Remote M&A Integration: Combining from Afar 

A smooth M&A integration is always challenging, and can be even more so in a remote environment. When two companies merge, it can be a disruptive time, but there are strategies and technology solutions that can help create a smooth transition for all parties.

  • We’ve identified the following factors — thorough planning, well-defined reorganization, and robust communication  — as both more important and potentially more challenging in a remote integration. 
  • Harnessing technology will go a long way in shrinking the gap between new team members, helping your company execute from afar. 
  • Data rooms are a ‌powerful tool to help an integration go smoothly and keep all team members on the same page.

If you fail to plan, you are planning to fail.

As a favorite corporate adage, you likely knew the second half of the phrase before reading it. There is no better time to apply this wisdom than when faced with the complex task of remotely completing an M&A deal. While our comfort with remote solutions makes this an easier task than before, technology only works if we use it to its full potential.

Some key things to nail down early: 

Build a shared vision for the new company.

Why did this M&A deal happen? What M&A synergies are both companies hoping to enjoy, and how can they be achieved? What reservations or expected challenges do executives foresee, and how can they be addressed? Providing decisive answers to these questions will empower the entire company. 

Set up an integration team. 

Also called an IMO (Integration Management Office), having a team dedicated to carrying out a smooth merger will maximize your chance of success. This team can either be internal or external, and should provide expertise and accountability to the integration’s planning and execution.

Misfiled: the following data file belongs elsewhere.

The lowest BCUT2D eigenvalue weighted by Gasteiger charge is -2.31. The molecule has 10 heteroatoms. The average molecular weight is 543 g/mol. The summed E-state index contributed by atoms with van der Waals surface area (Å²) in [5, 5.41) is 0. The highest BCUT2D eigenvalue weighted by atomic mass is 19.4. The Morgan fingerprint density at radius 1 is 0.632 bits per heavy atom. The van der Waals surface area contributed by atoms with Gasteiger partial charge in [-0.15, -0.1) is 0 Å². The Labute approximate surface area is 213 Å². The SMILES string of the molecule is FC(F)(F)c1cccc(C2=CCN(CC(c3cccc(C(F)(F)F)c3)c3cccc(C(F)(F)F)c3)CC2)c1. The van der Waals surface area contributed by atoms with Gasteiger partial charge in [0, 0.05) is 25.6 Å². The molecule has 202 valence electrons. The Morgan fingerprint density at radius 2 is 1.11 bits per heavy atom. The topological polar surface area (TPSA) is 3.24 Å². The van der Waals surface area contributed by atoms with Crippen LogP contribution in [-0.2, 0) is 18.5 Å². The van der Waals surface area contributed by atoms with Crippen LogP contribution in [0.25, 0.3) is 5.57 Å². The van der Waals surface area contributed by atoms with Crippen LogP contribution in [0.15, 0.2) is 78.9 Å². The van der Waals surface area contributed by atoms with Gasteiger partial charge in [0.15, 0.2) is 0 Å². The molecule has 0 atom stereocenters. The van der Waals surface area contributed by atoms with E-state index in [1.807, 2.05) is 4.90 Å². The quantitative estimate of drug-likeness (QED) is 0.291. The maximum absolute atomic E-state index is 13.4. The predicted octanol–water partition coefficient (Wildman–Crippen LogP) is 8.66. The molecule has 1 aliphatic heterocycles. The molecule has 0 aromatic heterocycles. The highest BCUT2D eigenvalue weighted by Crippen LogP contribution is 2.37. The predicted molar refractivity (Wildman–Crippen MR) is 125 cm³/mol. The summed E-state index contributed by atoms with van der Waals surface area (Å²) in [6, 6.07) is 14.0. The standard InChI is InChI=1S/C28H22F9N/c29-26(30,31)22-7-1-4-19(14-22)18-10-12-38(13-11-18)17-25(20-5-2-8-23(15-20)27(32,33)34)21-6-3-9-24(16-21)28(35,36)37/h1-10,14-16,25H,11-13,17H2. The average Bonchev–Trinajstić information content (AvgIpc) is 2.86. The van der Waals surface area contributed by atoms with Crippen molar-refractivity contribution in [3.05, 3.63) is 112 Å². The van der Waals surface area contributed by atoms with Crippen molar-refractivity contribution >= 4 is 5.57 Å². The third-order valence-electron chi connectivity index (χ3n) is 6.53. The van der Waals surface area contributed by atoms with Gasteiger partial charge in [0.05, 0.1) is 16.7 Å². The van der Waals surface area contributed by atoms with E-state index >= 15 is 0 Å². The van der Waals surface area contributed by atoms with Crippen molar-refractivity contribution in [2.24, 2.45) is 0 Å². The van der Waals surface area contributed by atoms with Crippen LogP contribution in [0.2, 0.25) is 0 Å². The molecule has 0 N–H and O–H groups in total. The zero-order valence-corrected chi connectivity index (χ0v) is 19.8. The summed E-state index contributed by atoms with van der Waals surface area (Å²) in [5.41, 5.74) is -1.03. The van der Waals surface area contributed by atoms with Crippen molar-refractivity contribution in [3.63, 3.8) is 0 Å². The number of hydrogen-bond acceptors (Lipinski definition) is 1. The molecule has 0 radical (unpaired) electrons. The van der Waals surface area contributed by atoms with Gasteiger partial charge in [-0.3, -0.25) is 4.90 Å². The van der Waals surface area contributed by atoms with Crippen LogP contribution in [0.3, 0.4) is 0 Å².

Build and come back to your KPIs.

Develop key performance indicators and milestones to lay out for the future, and to measure against throughout the process. 

Create a new organization chart so that everyone understands the new leadership and support structure. 

Building a new organization chart is an important step in conveying the combined company’s new leadership and accountability structure. 

Incorporate the best technology into your integration. 

When planning your remote integration, you should lean into the best technology available to make the process easier. Virtual data rooms should be up and running with permissions assigned from day one. Plan how to employ video conferencing, collaborative software, and other tools to make remote work more manageable, and educate all team members on how to use them. 

Establishing these technologies early, and training the entire organization on how to use them, will avoid wasting resources on piecemeal adoption and education. 

Building a New Culture 

It should come as no surprise that one of the most frequent and vexing challenges following a merger is properly identifying a new chain of command and a shared vision for the company and its future. 

Having a strong culture means knowing who the leader is, where each person fits into the group, and how we’re moving toward an exciting future together. 

After you sit down and intentionally build a new operational hierarchy, it is critical to ensure every person in the company understands the new structure or can easily reference it. It pays to connect people with problem solvers, for issues ranging from IT to accounting, to either replace or adapt the legacy staff support system to the new organization. 

There should also be a sense of shared purpose, a strong understanding among all team members of why this merger took place and how the new organization will unlock the most value for stakeholders, employees, and the clients you serve. Make your vision clear, and incorporate feedback from the entire organization. Create a welcoming space for frequent, fearless feedback. Listen carefully to feedback and find ways to move the day-to-day reality toward the company’s vision.